BOSTON, March 23, 2011 /PRNewswire-USNewswire/ — Tufts Medical Center today said that National Nurses United, the parent union of the Massachusetts Nurses Association, has made little effort to reach a contract agreement with the hospital, raising serious questions about the union’s commitment to the issues important to Tufts Medical Center nurses. Tufts Medical Center’s most recent offer includes concrete, definitive and forward-looking provisions on the issues most important to its nurses. While Tufts Medical Center continues to bargain in good faith, the NNU/MNA is clinging to an aggressive national agenda that has repeatedly led to strike threats and actual walkouts at hospitals across the country, regardless of the issues on the local bargaining table.
Tufts Medical Center has made significant proposals to the NNU/MNA in an effort to reach an agreement on a contract extension to meet the needs of our nurses. Despite these efforts, the NNU/MNA ended yesterday’s negotiation session even though Tufts Medical Center asked to continue the session.
Tufts Medical Center’s offer includes proposals its nurses have said are important to them, including:
- Hiring additional nurses who would be available on a moment’s notice to fill staffing needs created by sick calls or increased patient volume
- Adding charge nurses who are not assigned to patients and serve solely as a clinical resource to assist staff nurses and coordinate effective nurse-patient assignments
- Using overtime in extremely limited circumstances and only when all other avenues have been exhausted to meet patient needs
- Significantly limiting and focusing the temporary reassignments of nurses to similar units that need additional assistance due to sick calls or increased patient volume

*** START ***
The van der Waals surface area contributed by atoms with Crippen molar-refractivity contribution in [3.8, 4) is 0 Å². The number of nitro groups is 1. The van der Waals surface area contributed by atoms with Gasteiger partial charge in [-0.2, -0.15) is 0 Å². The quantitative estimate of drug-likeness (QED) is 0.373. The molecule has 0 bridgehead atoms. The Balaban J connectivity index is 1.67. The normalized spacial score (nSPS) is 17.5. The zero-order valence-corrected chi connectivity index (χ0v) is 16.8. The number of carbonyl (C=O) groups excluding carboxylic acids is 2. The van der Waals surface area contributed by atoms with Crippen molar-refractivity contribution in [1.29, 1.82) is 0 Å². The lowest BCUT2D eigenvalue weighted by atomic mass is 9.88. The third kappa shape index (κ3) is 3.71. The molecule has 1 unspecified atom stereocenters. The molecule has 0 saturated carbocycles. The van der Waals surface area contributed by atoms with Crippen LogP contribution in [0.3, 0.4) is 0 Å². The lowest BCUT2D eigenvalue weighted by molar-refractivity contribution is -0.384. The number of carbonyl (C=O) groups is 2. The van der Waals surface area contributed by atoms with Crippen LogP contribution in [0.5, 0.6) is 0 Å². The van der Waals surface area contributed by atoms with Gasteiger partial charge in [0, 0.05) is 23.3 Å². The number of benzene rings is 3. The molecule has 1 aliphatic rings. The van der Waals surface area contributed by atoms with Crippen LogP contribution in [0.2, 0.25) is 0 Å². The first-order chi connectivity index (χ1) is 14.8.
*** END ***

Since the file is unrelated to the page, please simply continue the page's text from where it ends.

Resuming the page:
- Providing all nurses with a 3 percent raise, with no changes to health and retirement benefits
As it has done at other hospitals throughout the country with which it is negotiating, the NNU has done a disservice to patients through repeated attempts to impugn Tufts Medical Center’s quality and the care its own members provide. It has done so despite the fact that independent, third-party organizations have consistently rated Tufts Medical Center’s quality and care as excellent – which is a result of the innovation and dedication of an entire care team, including nurses, physicians, clinical care technicians, phlebotomists, laboratory technicians, pharmacists and other clinicians.
“It is disturbing that the NNU/MNA is working counter to the best interests of its members,” said Ellen Zane, President and CEO of Tufts Medical Center. “We have listened to our nurses and responded with concrete proposals that will enable our nurses and Medical Center to move forward together. We think it is a shame that the NNU/MNA is so fixated on its national agenda that it will not address what is important locally. The NNU needs to understand that in the age of health reform, all participants in the health care system must be willing to make patient care a top priority and embrace innovations that make patient care even better.”
According to the NNU’s web site, its “National Contract Standards” require that all affiliates work to achieve its national agenda in their contracts. Some of its agenda items include:
- Mandatory staffing ratios (set by union officials). (The Massachusetts legislature over the last 15 years has repeatedly rejected MNA’s attempts to make this law.)
- Other limits on the flexibility of hospitals to staff appropriately and safely
- Limits on the introduction of new technology
- Provisions to enhance the union’s bargaining power
- No compromises on retirement and other benefit programs
In the past year in an attempt to force its national agenda, the NNU has threatened or carried out strikes in numerous hospitals across the country, including California, Maine, Pennsylvania, Michigan, Washington, DC, Minnesota and Massachusetts.
“As a physician who has worked collaboratively alongside many of my nursing colleagues for more than 20 years, I am surprised and disappointed to see the union negotiators trying to use Tufts Medical Center to advance their national agenda,” said James Udelson, MD, Chief of Cardiology and a 24 year veteran physician of Tufts Medical Center. “Tufts Medical Center is at the forefront of providing high-quality care. We also recognize our responsibility, of which we are reminded daily by the demands of health care reform, to provide the best possible care in a compassionate and cost-effective manner. We truly hope that our nurses will voice their opinion to union officials and urge them to bargain in good faith, as our Medical Center administration has, and demonstrate a willingness to make progress on the local issues most important to our nurses.”